About 100 pages in, the story absolutely rocks! From Part Five (three years before the starting point in the timeline) onward, it's as if Brannan changed his writing style. The second half of the book is far, far more exciting than the first half. If you're like me, and have difficulty digging into the storyline, have patience and you will be rewarded with a spectacular drama that incorporates science fiction, fantasy and horror in ways you've never imagined.

The ending was enough to make me howl in despair, but in a good way. I'm not likely to forget this literary journey anytime soon.

As always,

Saturday, July 4, 2015

Saturday Shorts: Samuel Brower

Works of Short Fiction
by Samuel Brower
192 pages
$1.49 Kindle version
"Nine works of short fiction by speculative fiction author Samuel Brower, spanning the sub-genres of horror, fantasy, science fiction, and magical realism, and also including a few mashups of these. Brower’s fast-paced and action-packed style of writing will keep you on the edge of your seat during the action scenes, while the more dramatic scenes will warm your heart."

What I love most about this collection is the different locations, time periods and genres among the stories:

A HUNTING IN BALTIMORE, featuring a paranormal investigator, has some frightening moments, and I really liked the character.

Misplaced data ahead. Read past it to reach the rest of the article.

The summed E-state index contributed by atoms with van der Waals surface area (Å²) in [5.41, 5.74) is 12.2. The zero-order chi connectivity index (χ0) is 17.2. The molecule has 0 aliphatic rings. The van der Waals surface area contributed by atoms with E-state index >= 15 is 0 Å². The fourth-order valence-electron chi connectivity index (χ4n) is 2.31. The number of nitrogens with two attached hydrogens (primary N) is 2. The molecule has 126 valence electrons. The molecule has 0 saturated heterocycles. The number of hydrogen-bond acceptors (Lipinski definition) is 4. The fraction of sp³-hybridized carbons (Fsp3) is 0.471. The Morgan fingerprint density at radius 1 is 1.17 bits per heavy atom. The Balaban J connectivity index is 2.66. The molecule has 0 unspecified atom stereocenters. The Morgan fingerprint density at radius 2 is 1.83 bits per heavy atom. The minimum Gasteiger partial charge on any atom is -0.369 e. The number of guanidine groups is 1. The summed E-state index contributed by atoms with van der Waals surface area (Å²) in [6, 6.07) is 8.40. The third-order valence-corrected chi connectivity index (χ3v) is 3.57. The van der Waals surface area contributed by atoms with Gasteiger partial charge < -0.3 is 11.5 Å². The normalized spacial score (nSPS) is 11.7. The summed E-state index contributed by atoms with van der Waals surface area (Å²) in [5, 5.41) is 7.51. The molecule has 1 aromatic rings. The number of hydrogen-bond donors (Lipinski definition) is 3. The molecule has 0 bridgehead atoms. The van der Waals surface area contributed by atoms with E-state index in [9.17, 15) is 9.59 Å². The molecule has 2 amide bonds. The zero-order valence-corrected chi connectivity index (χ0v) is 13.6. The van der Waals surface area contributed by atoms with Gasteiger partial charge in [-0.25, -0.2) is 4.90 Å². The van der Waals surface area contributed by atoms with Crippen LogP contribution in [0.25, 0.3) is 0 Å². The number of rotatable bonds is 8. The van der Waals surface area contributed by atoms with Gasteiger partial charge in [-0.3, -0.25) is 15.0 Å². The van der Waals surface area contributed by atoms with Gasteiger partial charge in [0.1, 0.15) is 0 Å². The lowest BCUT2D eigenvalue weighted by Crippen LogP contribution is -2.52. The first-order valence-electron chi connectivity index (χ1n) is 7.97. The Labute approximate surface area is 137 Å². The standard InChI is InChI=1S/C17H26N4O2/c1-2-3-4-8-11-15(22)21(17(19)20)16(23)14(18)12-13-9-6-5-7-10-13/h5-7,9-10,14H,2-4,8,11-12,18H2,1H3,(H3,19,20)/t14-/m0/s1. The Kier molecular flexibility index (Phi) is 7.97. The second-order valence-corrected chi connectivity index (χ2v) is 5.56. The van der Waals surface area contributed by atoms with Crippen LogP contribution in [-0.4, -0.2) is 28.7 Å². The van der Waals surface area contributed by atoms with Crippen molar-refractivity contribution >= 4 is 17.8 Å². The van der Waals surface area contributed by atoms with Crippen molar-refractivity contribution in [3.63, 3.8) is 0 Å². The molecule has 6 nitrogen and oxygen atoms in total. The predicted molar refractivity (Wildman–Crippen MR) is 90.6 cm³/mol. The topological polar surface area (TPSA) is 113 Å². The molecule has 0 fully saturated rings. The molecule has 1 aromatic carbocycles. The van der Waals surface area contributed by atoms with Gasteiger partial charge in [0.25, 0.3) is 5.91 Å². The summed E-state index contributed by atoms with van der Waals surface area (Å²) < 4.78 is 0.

A PECULIAR BREW is my favorite in this anthology. It's a beautiful story about a grouchy old man with cancer and his young autistic neighbor.

TARA'S GRAVE is a great piece of vengeful flash fiction.

BENEATH THE WEAVING HILLS SANITARIUM is a supernatural story that didn't interest me as much as the others.

AMONG THIEVES is a very clever and original story about justice.

APRIL FOOLS is another story with paranormal investigator H.H. Horowitz.

LOT 113: BUDDHA STATUE IN LOTUS POSE is a story that I read before, and it's still creepy the second time around.

THE TERROR AT RED RIVER GORGE is about camping gone horribly wrong.

OAF is another one that I've read before, and it is an excellent way to end the anthology.

I already have another of Brower's anthologies on my reading list, so I definitely think horror fans should read his work.

As always,

Friday, July 3, 2015

Stormy Waters Ahead

It shouldn't be a surprise that I'm a fan of Amy Cross. I interviewed her in May after reading several of her stories. So, I got real excited when Cross released another awesome horror story called The Ferry.

An unmarked ferry that appears from time to time off the British coast has been eluding contact for years, until the night a huge storm strikes and a rescue team reaches out to the mystery vessel.

Sophie Carpenter uses the opportunity to answer the questions that have been tormented her for the past five years, after failing to rescue a family. She learns the hard way that the answers we seek are not always the answers that we want. When something washes ashore from the ferry, Sophie is pulled into nightmare that she cannot wake from.

The Ferry is basically a horror novel about a ghostly vessel that has eluded capture for generations and the two people who finally manage to get on-board, which includes Miss Carpenter.